The biology of coral reefs

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Oxford University Press, Jun 25, 2009 - Nature - 339 pages
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Coral reefs represent the most spectacular and diverse marine ecosystem on the planet as well as a critical source of income for millions of people. However, the combined effects of human activity have led to a rapid decline in the health of reefs worldwide, with many now facing complete destruction.

This timely book provides an integrated overview of the function, physiology, ecology, and behaviour of coral reef organisms. Each chapter is enriched with a selection of 'boxes' on specific aspects written by internationally recognised experts. As with other books in the Biology of Habitats Series, the emphasis in this book is on the organisms that dominate this marine environment although pollution, conservation, climate change, and experimental aspects are also included. Indeed, particular emphasis is placed on conservation and management due to the habitat's critically endangered status. A global range of examples is employed which gives the book international relevance.

This accessible text is intended for students, naturalists and professionals and assumes no previous knowledge of coral reef biology. It is particularly suitable for both senior undergraduate and graduate students (in departments of biology, geography, and environmental science) taking courses in coral reef ecology, marine biology, oceanography and conservation biology, as well as the many professional ecologists and conservation biologists requiring a concise overview of the topic. It is also of relevance and use to reef managers, recreational divers, and amateur naturalists.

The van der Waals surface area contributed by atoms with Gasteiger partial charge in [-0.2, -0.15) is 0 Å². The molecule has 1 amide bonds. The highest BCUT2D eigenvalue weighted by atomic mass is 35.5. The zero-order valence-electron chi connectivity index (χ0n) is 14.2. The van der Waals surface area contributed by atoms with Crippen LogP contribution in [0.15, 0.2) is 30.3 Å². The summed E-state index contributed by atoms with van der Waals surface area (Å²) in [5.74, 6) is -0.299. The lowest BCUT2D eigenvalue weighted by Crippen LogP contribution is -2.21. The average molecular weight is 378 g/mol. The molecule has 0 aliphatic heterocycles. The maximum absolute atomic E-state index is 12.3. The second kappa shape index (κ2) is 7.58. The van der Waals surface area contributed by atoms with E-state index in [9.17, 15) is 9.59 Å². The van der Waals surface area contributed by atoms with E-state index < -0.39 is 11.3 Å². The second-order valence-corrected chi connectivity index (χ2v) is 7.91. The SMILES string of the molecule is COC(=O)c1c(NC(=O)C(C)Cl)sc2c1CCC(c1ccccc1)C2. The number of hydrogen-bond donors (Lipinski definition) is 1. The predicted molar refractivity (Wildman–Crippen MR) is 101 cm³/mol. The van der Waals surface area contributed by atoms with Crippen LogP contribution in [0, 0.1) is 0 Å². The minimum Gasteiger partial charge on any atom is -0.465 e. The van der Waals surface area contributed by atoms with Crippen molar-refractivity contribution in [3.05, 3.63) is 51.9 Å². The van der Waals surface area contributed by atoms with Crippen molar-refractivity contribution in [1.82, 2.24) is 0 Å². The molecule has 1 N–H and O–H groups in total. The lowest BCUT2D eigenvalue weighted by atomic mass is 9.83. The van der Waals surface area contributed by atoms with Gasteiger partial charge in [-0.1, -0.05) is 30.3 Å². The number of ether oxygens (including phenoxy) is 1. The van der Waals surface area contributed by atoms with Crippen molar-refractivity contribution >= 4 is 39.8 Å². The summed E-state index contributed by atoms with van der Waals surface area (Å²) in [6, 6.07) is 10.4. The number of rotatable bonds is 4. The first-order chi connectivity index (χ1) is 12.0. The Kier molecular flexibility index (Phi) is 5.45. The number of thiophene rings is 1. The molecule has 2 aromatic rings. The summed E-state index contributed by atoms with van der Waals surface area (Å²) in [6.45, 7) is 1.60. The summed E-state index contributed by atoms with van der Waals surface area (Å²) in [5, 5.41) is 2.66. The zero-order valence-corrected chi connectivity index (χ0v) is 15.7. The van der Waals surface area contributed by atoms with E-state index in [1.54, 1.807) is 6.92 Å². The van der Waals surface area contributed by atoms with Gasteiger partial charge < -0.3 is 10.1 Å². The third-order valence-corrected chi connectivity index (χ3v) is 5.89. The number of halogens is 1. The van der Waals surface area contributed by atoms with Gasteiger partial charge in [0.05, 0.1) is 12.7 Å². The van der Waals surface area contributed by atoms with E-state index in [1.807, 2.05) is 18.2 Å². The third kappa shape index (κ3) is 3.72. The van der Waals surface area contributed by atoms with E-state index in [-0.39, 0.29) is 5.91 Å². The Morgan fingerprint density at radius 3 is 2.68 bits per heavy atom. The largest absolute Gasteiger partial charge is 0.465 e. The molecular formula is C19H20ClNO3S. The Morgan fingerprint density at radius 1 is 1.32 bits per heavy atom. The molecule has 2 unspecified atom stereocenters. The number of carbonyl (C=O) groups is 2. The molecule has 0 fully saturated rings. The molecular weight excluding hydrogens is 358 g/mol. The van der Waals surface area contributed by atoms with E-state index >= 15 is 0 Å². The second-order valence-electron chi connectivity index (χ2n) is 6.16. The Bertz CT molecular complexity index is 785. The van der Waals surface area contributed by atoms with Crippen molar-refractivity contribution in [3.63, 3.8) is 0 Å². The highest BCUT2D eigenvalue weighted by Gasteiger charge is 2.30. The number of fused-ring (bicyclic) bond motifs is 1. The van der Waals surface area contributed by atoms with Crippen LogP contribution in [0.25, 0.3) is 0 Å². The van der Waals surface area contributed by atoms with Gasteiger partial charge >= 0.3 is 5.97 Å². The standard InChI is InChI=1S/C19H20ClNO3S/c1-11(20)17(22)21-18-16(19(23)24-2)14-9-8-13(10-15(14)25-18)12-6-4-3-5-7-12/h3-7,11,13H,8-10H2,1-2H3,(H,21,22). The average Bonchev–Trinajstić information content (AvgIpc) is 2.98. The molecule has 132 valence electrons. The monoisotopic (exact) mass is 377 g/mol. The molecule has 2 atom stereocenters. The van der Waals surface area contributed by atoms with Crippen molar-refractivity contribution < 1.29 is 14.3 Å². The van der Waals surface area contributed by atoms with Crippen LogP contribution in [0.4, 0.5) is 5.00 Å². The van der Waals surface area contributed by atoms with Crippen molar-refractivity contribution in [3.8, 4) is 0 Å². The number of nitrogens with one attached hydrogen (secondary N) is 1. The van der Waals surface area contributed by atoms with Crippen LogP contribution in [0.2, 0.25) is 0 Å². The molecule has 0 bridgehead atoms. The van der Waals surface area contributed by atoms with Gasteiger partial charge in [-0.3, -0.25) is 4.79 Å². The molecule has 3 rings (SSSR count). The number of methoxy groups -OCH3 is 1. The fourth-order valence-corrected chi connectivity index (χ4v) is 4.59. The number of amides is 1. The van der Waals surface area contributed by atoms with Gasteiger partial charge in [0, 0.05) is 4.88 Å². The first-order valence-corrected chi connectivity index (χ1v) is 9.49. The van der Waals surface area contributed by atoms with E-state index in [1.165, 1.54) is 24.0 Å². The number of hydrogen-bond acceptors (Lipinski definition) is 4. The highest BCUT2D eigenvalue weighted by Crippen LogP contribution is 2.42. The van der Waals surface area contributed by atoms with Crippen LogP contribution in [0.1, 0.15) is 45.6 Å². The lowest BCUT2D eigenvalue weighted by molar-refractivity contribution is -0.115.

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Contents

The Main Reef Builders and Space Occupiers
33
The Abiotic Environment
66
Symbiotic Interactions
98
Copyright

8 other sections not shown

Common terms and phrases

About the author (2009)


Prof Charles Sheppard has spent 35 years researching the ecology of coral reefs and their role in supporting coastal communities. He is interested especially in effects of pollution and climate change on tropical marine systems, and has been Editor of the scientific journal Marine Pollution Bulletin for 15 years.
Dr. Simon Davy is a specialist in the fields of coral-algal symbiosis and coral disease. He studied for his PhD at Bangor University. He then conducted postdoctoral research at the Harbor Branch Oceanographic Institution in Florida and the University of Sydney, before holding faculty positions at the University of Plymouth and now Victoria University of Wellington.
Dr Graham Pilling has considerable practical experience in tropical and coral reef ecosystems. He has gained in depth experience in the practical assessment and management of coral reef fisheries in the Indian Ocean and Arabian Gulf. His recent work has focused on the implications of climate change for coral reef ecosystem services.